• Emergency reference materials such as a first aid book
  • Battery powered radio and a NOAA Weather radio
  • Formula and diapers (if there is an infant in the house)
  • Extra pet food (if there are pets in the house)
  • Dust mask or cotton t-shirt, to help filter the air
  • Plastic sheeting and duct tape to shelter-in-place
  • Can opener for food (if kit contains canned food)
  • Cups and utensils
  • A change of clothes for each person in your home (if you live in a cooler climate make sure the clothes are warm!)
    • Also include a jacket, hat, gloves and closed toe shoes for walking (boots or sturdy sneakers are best)
  • Rain gear
  • Cash
  • Paper towels
  • Fire Extinguisher
  • Cards or game (it is important to have something to do to take your mind off the situation for a few moments or alleviate stress if you will be in your shelter for an extended time)
Questions that you should discuss with the group after putting together the kit.
Talking points are provided for some, though most questions are to spark conversation.
  1. Where in your home will you store your preparedness kit? Why?
    • The best place to store the kit is somewhere that you will go to take shelter (basement, interior room/closet, etc.)
    • It should also be kept easily accessible (i.e. don’t bury it under other boxes or tubs) so that if you do need to evacuate your home, you can easily grab the kit and put it in the car to go with you to your next shelter.
  2. What items do you think are most important and why?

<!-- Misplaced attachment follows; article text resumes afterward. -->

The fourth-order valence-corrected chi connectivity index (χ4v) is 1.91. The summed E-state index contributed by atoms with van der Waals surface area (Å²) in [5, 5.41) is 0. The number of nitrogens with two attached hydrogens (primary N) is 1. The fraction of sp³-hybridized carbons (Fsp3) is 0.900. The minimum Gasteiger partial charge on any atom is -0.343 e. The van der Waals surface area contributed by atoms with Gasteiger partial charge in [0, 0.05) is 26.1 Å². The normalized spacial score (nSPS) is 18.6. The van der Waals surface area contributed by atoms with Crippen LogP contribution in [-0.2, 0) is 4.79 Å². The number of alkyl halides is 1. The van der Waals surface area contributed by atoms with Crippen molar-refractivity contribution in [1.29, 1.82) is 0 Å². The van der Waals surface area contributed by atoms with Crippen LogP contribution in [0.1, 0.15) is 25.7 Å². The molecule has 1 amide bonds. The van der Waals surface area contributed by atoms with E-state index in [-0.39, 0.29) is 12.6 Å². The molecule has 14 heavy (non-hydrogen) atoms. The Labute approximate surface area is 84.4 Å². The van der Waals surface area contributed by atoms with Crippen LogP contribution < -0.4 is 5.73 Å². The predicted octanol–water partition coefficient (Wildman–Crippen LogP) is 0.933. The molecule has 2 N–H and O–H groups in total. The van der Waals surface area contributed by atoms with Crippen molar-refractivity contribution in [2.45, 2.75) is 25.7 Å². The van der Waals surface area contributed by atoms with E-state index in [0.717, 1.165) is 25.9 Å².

• This question is very subjective and more to spark conversation.
    • It is good to discuss all of the items on the list, not just the highlighted items recommended for this activity.
  3. What items in your kit expire?
    • Go through these items with the group. Make a list of each item’s expiration date and tape the list to the lid of your kit.
    • Let the group know that you should check your kit at least once every 6 months to ensure that all items are still up to date. When something expires it should be replaced immediately.
  4. In what situations would you take shelter in your classroom or school?
    • Discuss different disasters such as thunderstorms or flood events where students may be kept in their classrooms instead of being allowed to go outside. You should also discuss other events such as tornadoes that may require them to go to a shelter outside of the classroom.  
  5. In what situations would you need to leave your classroom or school to be safe?
    • Discuss different disasters that might cancel school such as winter storms or hurricanes. Explain that sometimes based on the weather forecast students may be sent home early to make sure they do not end up trapped at school due to poor road conditions. Early dismissals are becoming common with increased severe weather threats as well so this is another aspect you can discuss with students.
  6. How would this kit be helpful if your home was impacted by a flood/tornado/hurricane/etc?
    • Having all your materials in one place and storing them in your shelter location means that you don’t have to worry about getting prepared when a warning is issued. You’re already prepared and can just focus on getting yourself to your shelter.